12 April 2022
Much land-use planning occurs at relatively small scales because it is initiated by a development application. When someone wants to change the use of a parcel of land, a formal application is made for a permit. This small-scale land-use planning is limited to property boundaries and the local environment, making it difficult to consider broader implications and take advantage of change to achieve wider social and conservation goals. The kinds of local implications that are routinely considered are traffic, parking and impact on utilities such as water. A different planning instrument is needed to go beyond these limited considerations. This is where statutory regional land-use plans become important.
Scenario maps, such as these 2 possible future land-use maps from a NESP Northern Australia Hub project developed for the Fitzroy River catchment, are a potential outcome from regional land-use planning.
Land-use planning is a statute-based process that facilitates a discussion between stakeholders about future land use. Essentially, it is a set of rules about what can and cannot happen in areas of land and it is the conversation that occurs among the developer, decision-makers and other interested parties, including the public.
Regional plans are important to provide strategic direction for these local decisions. To be effective, these regional plans need to be statutory documents that are consistent with local planning schemes. Where there is conflict, the regional plan needs to take precedence. For example, Tasmania has 3 regional land-use strategies (1) under the Land Use Planning and Approvals Act 1993. These introduce urban growth boundaries and clarify long-term goals – such as housing density and overall objectives for the ways different areas contribute to the function of the region – for different zones. The planning schemes administered by local government need to respect these regional plans.
There is not much regional planning occurring in Australia outside of urban growth boundaries, some protections for agricultural land, formal nature reserves, and Regional Forest Agreements (2). Protections for agricultural land, such as the Priority Agricultural Land mapping in Western Australia and the non-spatially explicit State Policy on the Protection of Agricultural Land 2009 in Tasmania, are in place.
In additional to state tools, the other mechanism available for regional planning is under Part 10 of the Environment Protection and Biodiversity Conservation Act 1999 (EPBC Act). This allows for strategic environmental assessments (SEAs) that relate to an endorsed policy, plan or program. Despite this capacity under the EPBC Act for a suite of actions to get approval, there have only been 26 formal strategic assessments since it was introduced in the original EPBC Act and only 10 of those have been completed.
This tool was expected to be attractive to developers wanting a set of approvals. However, the length and complexity of the assessment process appears to have had the opposite effect and developers have tended to stick with an ad-hoc and just-in-time approach.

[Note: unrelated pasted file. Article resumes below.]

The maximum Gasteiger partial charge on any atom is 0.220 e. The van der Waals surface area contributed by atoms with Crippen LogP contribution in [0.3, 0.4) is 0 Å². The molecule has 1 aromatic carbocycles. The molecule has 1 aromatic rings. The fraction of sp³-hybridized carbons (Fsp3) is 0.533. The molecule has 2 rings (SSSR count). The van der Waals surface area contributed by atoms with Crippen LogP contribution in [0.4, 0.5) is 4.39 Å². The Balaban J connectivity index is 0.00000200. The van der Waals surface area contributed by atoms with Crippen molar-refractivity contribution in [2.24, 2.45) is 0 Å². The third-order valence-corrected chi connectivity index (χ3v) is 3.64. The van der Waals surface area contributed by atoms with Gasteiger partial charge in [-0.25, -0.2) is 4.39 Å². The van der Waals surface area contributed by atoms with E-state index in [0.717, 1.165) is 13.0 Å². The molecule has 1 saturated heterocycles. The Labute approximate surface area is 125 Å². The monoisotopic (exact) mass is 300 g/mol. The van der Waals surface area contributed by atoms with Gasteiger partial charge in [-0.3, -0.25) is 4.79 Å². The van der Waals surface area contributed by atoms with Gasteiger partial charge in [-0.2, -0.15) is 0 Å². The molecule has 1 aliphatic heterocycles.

Completed SEAs have not been without challenges, as it can be difficult to achieve a balance between providing clear guidance about future land uses and being flexible enough to consider new information.
Plans that are little more than visionary documents tend to fail when development decisions are being made because local government decision-makers are unable to fall back on hard rules to support decisions.
Regional planning can be used to bring together many stakeholders in a given region. Photo: Jaana Dielenberg.
Regional planning and strategic planning go hand in hand. Strategic decisions about future land use require a regional approach that responds to pressures such as traffic congestion, housing affordability, climate change and declining biodiversity. Thinking about the desired future state of a large area means that water catchments, bushland connectivity and the amount of vegetated land (3) can be considered at a meaningful scale and guide decisions at a local level.
The Samuel’s 2020 review (4) of the the EPBC Act highlighted the importance of regional planning in addressing some of the Act’s failings. The introduction of ‘hard lines’ and ‘no-go zones’ as part of a spatially explicit and well-considered regional plan could introduce habitat protections that are currently very difficult to achieve. Effective regional planning needs to be clear early about hard protections for natural values.
One of the lessons of regional planning is that an adaptive approach is needed. Regional planning is a complex task involving many stakeholders, some of whom are likely to be in direct conflict in terms of values and vision. Regional recovery planning that covers multiple natural values (particularly threatened species), sustainable development and staged developments are all important for identifying successes and failures and adapting accordingly.
A regional plan that can guide sustainable development decisions has:
These summaries are works in progress and you can contact Dr Vanessa Adams if you have constructive feedback on these summaries.
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